Powdrill attained his PA degree in North Dakota and then returned to Kenya working at Tenwek Hospital until he moved back to the United States in 2004. After meeting another College of Health Sciences faculty member at a conference (Dr. David Fahringer), he was encouraged to apply for a teaching position with the college.
Powdrill has now taught at the College of Health Sciences for 15 years. His friendly and gracious demeanor, decades of wisdom and experience, and passion to see his students succeed have made him a favorite in the Wethington building and across campus.
“I’m a clinician at heart and I love the hands-on skills that I teach. I’ve taught the physical exam for years now including things like suturing, IV’s, etc.,” he said. “Those moments when everything clicks and a student just gets it are what makes my day as an educator. To see my students hone their practical skills, do them well, and be accurate, that’s the best part of my job.”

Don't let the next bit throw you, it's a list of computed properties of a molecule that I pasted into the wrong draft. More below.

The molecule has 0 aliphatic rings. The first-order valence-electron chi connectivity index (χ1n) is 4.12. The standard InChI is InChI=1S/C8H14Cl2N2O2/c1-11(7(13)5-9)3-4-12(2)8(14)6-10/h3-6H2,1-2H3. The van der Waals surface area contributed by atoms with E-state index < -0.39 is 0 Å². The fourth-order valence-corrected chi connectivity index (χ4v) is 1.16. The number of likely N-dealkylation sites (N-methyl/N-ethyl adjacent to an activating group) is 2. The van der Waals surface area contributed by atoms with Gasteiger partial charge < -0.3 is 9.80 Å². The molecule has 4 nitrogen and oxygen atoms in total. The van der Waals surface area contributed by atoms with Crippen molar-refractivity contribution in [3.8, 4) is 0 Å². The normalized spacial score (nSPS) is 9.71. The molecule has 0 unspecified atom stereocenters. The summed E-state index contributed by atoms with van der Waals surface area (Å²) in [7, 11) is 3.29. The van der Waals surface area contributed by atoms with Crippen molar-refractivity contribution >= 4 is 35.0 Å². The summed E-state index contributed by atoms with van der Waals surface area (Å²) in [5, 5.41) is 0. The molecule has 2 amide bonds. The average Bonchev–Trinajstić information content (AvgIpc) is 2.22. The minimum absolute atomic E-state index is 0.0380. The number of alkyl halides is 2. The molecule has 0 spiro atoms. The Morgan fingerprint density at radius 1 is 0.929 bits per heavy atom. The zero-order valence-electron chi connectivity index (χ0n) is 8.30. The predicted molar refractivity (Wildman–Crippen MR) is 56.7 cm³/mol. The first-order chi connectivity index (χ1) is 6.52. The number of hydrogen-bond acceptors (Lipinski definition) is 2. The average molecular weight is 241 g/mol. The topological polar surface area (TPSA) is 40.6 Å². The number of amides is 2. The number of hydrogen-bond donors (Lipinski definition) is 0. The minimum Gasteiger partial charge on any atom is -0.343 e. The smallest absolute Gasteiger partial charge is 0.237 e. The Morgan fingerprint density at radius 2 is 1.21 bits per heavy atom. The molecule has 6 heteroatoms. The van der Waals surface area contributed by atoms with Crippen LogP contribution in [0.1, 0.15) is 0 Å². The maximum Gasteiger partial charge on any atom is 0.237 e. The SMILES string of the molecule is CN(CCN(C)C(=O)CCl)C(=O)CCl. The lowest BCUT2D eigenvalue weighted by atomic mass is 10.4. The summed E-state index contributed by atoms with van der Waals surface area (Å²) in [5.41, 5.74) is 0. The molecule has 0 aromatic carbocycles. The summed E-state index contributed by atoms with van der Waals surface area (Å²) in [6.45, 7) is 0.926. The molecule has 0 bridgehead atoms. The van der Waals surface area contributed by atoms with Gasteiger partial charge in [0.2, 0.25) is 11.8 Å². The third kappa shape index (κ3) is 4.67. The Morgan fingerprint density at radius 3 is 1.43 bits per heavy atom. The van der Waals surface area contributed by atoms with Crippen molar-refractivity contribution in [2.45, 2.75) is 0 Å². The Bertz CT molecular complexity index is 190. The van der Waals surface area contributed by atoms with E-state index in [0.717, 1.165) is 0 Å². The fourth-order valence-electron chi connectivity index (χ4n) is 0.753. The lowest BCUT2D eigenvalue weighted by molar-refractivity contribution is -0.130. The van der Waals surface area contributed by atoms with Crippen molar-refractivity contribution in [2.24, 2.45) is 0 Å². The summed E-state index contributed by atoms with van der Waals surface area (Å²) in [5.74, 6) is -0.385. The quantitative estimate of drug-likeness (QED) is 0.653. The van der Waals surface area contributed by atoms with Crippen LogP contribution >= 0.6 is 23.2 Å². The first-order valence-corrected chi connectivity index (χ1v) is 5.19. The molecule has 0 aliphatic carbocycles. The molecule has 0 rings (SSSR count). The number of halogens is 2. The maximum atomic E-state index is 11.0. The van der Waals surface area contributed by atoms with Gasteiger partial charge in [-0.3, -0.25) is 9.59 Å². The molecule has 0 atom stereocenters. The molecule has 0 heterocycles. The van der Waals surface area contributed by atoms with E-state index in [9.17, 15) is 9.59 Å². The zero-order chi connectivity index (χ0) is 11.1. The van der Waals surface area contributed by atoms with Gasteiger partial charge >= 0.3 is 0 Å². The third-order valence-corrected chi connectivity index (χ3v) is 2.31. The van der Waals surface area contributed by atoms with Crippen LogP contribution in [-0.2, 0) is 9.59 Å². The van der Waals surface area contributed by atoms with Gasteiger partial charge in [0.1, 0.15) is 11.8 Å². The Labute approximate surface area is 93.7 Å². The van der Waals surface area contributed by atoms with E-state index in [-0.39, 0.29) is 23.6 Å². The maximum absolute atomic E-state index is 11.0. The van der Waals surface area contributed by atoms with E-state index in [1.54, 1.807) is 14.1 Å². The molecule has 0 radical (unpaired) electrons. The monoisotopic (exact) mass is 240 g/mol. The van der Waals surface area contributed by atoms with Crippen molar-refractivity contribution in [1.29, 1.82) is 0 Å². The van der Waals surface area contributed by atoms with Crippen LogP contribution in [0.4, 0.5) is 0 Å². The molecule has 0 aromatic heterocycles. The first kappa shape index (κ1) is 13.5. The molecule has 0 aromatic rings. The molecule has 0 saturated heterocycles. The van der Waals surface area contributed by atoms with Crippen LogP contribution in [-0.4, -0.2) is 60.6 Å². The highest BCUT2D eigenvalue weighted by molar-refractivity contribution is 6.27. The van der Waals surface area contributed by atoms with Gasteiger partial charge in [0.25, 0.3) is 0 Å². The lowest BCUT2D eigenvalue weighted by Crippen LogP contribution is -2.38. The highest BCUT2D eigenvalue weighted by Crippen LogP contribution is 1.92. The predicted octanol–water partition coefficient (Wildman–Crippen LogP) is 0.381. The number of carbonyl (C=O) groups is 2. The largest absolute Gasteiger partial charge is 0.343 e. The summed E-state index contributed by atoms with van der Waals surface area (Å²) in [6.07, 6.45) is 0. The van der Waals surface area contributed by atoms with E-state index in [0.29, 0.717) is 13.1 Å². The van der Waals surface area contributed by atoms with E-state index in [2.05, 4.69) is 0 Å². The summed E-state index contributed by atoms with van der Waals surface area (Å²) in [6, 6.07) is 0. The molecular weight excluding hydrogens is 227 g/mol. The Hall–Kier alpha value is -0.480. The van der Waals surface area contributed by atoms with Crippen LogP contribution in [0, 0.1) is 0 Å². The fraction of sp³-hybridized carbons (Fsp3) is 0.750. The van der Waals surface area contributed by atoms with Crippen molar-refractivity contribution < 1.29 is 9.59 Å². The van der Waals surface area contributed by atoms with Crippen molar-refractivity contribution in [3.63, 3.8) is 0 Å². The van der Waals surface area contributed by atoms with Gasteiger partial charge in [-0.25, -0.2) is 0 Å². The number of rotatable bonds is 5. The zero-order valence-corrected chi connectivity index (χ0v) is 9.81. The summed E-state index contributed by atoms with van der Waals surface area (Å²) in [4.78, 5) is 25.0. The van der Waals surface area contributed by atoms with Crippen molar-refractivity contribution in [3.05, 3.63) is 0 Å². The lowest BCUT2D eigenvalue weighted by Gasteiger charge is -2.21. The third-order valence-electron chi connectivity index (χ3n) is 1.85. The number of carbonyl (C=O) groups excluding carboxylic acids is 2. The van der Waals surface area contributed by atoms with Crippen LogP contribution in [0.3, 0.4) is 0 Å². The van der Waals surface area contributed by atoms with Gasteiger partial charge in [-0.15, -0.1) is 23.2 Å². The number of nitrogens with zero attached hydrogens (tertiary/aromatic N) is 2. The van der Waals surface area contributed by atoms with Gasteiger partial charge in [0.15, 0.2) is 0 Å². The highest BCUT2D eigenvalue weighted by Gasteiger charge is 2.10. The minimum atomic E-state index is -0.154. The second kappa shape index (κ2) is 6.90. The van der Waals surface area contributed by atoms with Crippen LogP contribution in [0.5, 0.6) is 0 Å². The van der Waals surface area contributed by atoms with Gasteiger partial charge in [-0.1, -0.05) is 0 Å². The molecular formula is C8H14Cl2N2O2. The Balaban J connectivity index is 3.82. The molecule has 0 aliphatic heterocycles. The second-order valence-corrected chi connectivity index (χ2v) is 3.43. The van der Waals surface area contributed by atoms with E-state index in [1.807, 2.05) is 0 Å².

In addition to teaching, Powdrill leads several education abroad opportunities each year. From Ecuador, to Kenya, and beyond, he is dedicated to helping students gain cross-cultural skills and take initiative as practitioners.
When asked about his favorite memories on these trips, Powdrill smiles and responds there’s almost too many to count. But, there are a few standouts such as the time he led students on a medical mission trip in Samburu, Kenya—a desert area that is both rural and poverty-stricken.